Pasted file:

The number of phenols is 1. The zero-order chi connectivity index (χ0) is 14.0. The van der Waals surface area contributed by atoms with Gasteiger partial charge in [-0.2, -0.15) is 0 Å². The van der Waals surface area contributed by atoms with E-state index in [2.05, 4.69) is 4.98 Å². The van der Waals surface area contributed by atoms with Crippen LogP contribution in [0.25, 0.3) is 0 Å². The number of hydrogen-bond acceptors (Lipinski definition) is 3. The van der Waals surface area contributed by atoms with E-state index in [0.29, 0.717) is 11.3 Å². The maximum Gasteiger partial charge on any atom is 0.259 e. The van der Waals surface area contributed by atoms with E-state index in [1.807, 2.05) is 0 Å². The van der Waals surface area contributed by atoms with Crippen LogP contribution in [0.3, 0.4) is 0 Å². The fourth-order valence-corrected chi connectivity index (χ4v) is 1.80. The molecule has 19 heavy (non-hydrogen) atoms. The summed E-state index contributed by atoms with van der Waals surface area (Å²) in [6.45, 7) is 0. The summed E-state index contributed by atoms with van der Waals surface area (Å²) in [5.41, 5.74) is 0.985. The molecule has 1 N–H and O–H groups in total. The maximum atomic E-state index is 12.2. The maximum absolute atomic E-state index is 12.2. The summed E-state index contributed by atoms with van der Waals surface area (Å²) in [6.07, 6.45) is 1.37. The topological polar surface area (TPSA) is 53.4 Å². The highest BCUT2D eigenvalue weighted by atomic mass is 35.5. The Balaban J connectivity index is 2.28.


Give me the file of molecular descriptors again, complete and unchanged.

The number of phenols is 1. The zero-order chi connectivity index (χ0) is 14.0. The van der Waals surface area contributed by atoms with Gasteiger partial charge in [-0.2, -0.15) is 0 Å². The van der Waals surface area contributed by atoms with E-state index in [2.05, 4.69) is 4.98 Å². The van der Waals surface area contributed by atoms with Crippen LogP contribution in [0.25, 0.3) is 0 Å². The number of hydrogen-bond acceptors (Lipinski definition) is 3. The van der Waals surface area contributed by atoms with E-state index in [0.29, 0.717) is 11.3 Å². The maximum Gasteiger partial charge on any atom is 0.259 e. The van der Waals surface area contributed by atoms with E-state index in [1.807, 2.05) is 0 Å². The van der Waals surface area contributed by atoms with Crippen LogP contribution in [0.3, 0.4) is 0 Å². The fourth-order valence-corrected chi connectivity index (χ4v) is 1.80. The molecule has 19 heavy (non-hydrogen) atoms. The summed E-state index contributed by atoms with van der Waals surface area (Å²) in [6.45, 7) is 0. The summed E-state index contributed by atoms with van der Waals surface area (Å²) in [5.41, 5.74) is 0.985. The molecule has 1 N–H and O–H groups in total. The maximum atomic E-state index is 12.2. The maximum absolute atomic E-state index is 12.2. The summed E-state index contributed by atoms with van der Waals surface area (Å²) in [6.07, 6.45) is 1.37. The topological polar surface area (TPSA) is 53.4 Å². The highest BCUT2D eigenvalue weighted by atomic mass is 35.5. The Balaban J connectivity index is 2.28.